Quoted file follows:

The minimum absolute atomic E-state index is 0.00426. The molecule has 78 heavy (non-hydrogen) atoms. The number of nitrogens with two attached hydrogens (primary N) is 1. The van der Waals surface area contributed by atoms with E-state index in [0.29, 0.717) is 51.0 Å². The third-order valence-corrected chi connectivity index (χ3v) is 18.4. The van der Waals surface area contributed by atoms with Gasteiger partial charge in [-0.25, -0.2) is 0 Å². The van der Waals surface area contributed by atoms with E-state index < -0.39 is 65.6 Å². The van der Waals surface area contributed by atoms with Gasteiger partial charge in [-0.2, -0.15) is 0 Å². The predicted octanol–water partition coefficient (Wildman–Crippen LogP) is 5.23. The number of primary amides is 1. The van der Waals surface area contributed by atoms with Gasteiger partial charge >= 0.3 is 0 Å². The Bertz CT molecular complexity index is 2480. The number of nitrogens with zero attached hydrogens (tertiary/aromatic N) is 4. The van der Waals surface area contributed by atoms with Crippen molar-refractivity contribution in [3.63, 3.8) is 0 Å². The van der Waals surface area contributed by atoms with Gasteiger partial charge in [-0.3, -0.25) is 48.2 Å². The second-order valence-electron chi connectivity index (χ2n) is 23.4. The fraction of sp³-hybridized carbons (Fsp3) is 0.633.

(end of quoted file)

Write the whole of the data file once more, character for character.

The minimum absolute atomic E-state index is 0.00426. The molecule has 78 heavy (non-hydrogen) atoms. The number of nitrogens with two attached hydrogens (primary N) is 1. The van der Waals surface area contributed by atoms with E-state index in [0.29, 0.717) is 51.0 Å². The third-order valence-corrected chi connectivity index (χ3v) is 18.4. The van der Waals surface area contributed by atoms with Gasteiger partial charge in [-0.25, -0.2) is 0 Å². The van der Waals surface area contributed by atoms with E-state index < -0.39 is 65.6 Å². The van der Waals surface area contributed by atoms with Gasteiger partial charge in [-0.2, -0.15) is 0 Å². The predicted octanol–water partition coefficient (Wildman–Crippen LogP) is 5.23. The number of primary amides is 1. The van der Waals surface area contributed by atoms with Gasteiger partial charge >= 0.3 is 0 Å². The Bertz CT molecular complexity index is 2480. The number of nitrogens with zero attached hydrogens (tertiary/aromatic N) is 4. The van der Waals surface area contributed by atoms with Crippen molar-refractivity contribution in [3.63, 3.8) is 0 Å². The van der Waals surface area contributed by atoms with Gasteiger partial charge in [-0.3, -0.25) is 48.2 Å². The second-order valence-electron chi connectivity index (χ2n) is 23.4. The fraction of sp³-hybridized carbons (Fsp3) is 0.633.